Trichomonas gallinae is a flagellated protozoan that parasitizes the upper digestive tract of various bird species and causes avian trichomonosis. The emergence of resistant strains to the standard treatment, based on nitroimidazoles, increases the need to find alternative therapies. In this study, 36 essential oils (EOs) from Lamiaceae and Asteraceae plant families were tested against T. gallinae trophozoites using the 3-(4,5-dimethylthiazol-2-yl-)-2,5-dipheniltetrazolium bromide (MTT) reduction assay. Among them, EOs from distinct species of Lamiaceae, including the genera Lavandula, Salvia, Thymus, Origanum, and Satureja were the ones reporting better anti-trichomonal activity, and were selected for further analysis, including chemical composition and in vitro assays. The chemical composition of the selected EOs was determined by gas chromatography followed by mass spectrometry and 19 pure compounds were tested against the protozoa, according to their higher abundance in the active EOs. Pure compounds which displayed the highest activity against T. gallinae trophozoites, ordered by highest to lowest activity, were α and β-thujones, camphene, β-pinene, linalyl acetate, thymol, 4-terpineol, γ-terpinene, α-pinene, p-cymene, D-fenchone and β-caryophyllene. A dose dependent effect was observed in most of the EOs and pure compounds tested. The toxicity test conducted in eukaryotic cell cultures with the anti-trichomonal active pure compounds showed that β-caryophyllene, camphene, α-pinene, and β-pinene were slightly toxic for Vero cells, and the selectivity index was calculated. Based on the anti-trichomonal activity and the absence of cytotoxicity results, natural products from Lamiaceae plants could be useful as alternative therapy against avian trichomonosis, mainly those containing linalyl acetate, thymol, 4-terpinenol, γ-terpinene, p-cymene and D-fenchone.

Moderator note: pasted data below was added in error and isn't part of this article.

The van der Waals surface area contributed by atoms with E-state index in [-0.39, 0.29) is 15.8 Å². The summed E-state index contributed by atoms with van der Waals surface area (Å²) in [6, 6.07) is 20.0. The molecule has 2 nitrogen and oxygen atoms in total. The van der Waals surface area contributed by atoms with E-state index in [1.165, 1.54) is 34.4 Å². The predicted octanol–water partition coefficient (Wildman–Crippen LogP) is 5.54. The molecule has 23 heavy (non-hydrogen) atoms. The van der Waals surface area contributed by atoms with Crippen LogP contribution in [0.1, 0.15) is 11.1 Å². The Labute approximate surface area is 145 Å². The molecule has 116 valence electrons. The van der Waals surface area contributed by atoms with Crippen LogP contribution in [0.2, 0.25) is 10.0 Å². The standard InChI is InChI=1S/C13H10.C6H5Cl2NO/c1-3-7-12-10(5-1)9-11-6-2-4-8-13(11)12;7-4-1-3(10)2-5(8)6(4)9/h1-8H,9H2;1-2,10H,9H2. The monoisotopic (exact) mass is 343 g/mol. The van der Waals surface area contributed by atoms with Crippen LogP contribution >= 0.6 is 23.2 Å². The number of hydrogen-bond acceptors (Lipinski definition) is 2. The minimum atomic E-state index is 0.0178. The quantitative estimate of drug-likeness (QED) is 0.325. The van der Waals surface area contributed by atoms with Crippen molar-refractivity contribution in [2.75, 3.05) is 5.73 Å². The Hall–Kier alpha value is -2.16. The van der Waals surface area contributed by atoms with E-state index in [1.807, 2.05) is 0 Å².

• Publication
    Avian Oropharyngeal Trichomonosis: Treatment, Failures and Alternatives, a Systematic Review
    (MPDI, 2022-11-19) Gómez Muñoz, María Teresa; Gómez Molinero, Miguel Ángel; González, Fernando; Azami Conesa, Iris; Bailén, María; García Piqueras, Marina; Sansano Maestre, José
    Oropharyngeal avian trichomonosis is a potentially lethal parasitic disease that affects several avian orders. This review is focused on the disease treatments since prophylactic treatment is prohibited in most countries and resistant strains are circulating. A systematic review following the PRISMA procedure was conducted and included 60 articles. Successful and non-toxic treatments of avian oropharyngeal trichomonosis started with enheptin, a drug replaced by dimetridazole, metronidazole, ornidazole, carnidazole and ronidazole. Administration in drinking water was the most employed and recommended method, although hierarchy of the avian flocks and palatability of the medicated water can interfere with the treatments. Besides pigeons, treatments with nitroimidazoles were reported in budgerigars, canaries, finches, bald eagles, a cinereous vulture and several falcon species, but resistant strains were reported mainly in domestic pigeons and budgerigars. Novel treatments include new delivery systems proved with traditional drugs and some plant extracts and its main components. Ethanolic extracts from ginger, curry leaf tree and Dennettia tripetala, alkaloid extracts of Peganum harmala and essential oils of Pelargonium roseum and some Lamiaceae were highly active. Pure active compounds from the above extracts displayed good anti-trichomonal activity, although most studies lack a cytotoxicity or in vivo test.